Democrats target Ivanka Trump for investigation over private email use

Ivanka Trump pulls a Hillary Clinton: She used a private email account to conduct official White House business

By Matthew Rozsa

Staff Writer

Published November 20, 2018 11:21AM (EST)

Ivanka Trump (Getty/Alex Wong)
Ivanka Trump (Getty/Alex Wong)

Ivanka Trump has pulled a Hillary Clinton — that is, she has used a private email account to conduct official White House business.

Trump's eldest daughter, and top White House advisor, sent hundreds of emails with her personal account to other White House aides, Cabinet officials and personal assistants throughout much of 2017, according to The Washington Post. The report claims that Trump insisted she was unaware of the details of some of the rules regulating government email use, which requires that certain types of emails be sent through government servers for record-keeping purposes.

"While transitioning into government, after she was given an official account but until the White House provided her the same guidance they had given others who started before she did, Ms. Trump sometimes used her personal account, almost always for logistics and scheduling concerning her family," Peter Mirijanian, a spokesman for Ivanka Trump’s attorney and ethics counsel Abbe Lowell, told the Post in a statement.

Mirijanian also told the Post that, unlike Clinton, "Ms. Trump did not create a private server in her house or office, no classified information was ever included, the account was never transferred at Trump Organization, and no emails were ever deleted." It is also true that Clinton relied entirely on her private email server for her government work as secretary of state, with the FBI later determining that 110 of those emails contained classified information at the time they were sent or received. The Post also elaborated on an example of how Trump used her private email account to conduct government business after March 30, 2017, when she joined the White House.

In April 2017, she used her personal email to write to Treasury Secretary Steven Mnuchin’s chief of staff, Eli Miller, suggesting that he connect with her chief of staff, Julie Radford. The email chain, obtained by American Oversight, was copied to Radford’s government account.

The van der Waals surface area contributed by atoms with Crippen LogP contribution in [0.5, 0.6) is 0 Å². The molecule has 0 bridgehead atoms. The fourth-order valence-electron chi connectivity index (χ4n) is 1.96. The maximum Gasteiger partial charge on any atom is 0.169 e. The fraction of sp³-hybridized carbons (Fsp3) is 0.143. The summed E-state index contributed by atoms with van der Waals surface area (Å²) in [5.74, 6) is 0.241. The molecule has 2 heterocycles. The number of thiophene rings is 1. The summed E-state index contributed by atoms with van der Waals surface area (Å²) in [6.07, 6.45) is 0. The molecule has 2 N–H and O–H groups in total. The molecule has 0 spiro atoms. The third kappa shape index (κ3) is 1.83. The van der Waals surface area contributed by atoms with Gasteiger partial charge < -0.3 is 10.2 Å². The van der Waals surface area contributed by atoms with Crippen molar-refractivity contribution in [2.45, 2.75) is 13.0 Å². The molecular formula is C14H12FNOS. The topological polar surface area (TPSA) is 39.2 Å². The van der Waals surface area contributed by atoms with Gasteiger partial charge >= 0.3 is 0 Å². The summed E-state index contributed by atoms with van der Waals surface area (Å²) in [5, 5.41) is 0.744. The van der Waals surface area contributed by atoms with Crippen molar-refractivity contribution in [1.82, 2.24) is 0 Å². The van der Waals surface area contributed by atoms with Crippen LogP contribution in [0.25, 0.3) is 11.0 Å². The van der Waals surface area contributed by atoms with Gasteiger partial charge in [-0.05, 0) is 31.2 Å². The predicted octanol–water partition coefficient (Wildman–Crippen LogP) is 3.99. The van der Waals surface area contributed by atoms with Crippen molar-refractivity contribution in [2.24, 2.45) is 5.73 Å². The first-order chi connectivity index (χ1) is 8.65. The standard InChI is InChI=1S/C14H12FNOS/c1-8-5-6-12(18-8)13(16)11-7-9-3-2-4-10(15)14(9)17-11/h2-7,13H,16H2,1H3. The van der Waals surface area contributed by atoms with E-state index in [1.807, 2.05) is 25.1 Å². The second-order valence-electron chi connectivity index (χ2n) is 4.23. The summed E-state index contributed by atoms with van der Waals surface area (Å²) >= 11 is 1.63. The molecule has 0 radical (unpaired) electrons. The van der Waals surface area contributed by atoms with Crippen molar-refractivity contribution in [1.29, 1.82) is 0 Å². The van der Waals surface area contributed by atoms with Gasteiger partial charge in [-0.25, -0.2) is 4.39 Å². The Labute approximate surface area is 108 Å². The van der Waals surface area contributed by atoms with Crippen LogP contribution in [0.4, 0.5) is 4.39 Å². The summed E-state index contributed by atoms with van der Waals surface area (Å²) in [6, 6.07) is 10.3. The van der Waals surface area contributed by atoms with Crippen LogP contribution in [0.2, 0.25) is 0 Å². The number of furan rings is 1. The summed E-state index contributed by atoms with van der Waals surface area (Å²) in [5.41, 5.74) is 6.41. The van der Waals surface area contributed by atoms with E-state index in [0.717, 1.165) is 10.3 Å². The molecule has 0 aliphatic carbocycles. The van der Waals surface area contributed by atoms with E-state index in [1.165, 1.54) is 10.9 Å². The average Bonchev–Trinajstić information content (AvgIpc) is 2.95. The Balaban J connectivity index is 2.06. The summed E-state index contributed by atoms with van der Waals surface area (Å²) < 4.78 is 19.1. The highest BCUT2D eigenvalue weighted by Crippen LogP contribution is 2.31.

“It would be great if you both could connect next week to discuss [redacted],” she wrote. “We would love your feedback and input as we structure.”

Still, Democrats on the House Oversight and Government Reform Committee, who will take back control from Republicans in January, plan to investigate Trump’s use of a personal email account to determine whether she violated federal law.

Trump's husband and fellow White House adviser, Jared Kushner, was also caught using private email for government business in September 2017, according to Politico. At the time, Lowell defended him by saying that "Mr. Kushner uses his White House email address to conduct White House business. Fewer than 100 emails from January through August were either sent to or returned by Mr. Kushner to colleagues in the White House from his personal email account. These usually forwarded news articles or political commentary and most often occurred when someone initiated the exchange by sending an email to his personal rather than his White House address."

President Donald Trump focused on Clinton's private email server during the 2016 campaign, sending out tweets with messages like "How can Hillary run the economy when she can't even send emails without putting entire nation at risk?" and "Look at the way Crooked Hillary is handling the e-mail case and the total mess she is in. She is unfit to be president. Bad judgement!"

By Matthew Rozsa

Matthew Rozsa is a staff writer at Salon. He received a Master's Degree in History from Rutgers-Newark in 2012 and was awarded a science journalism fellowship from the Metcalf Institute in 2022.

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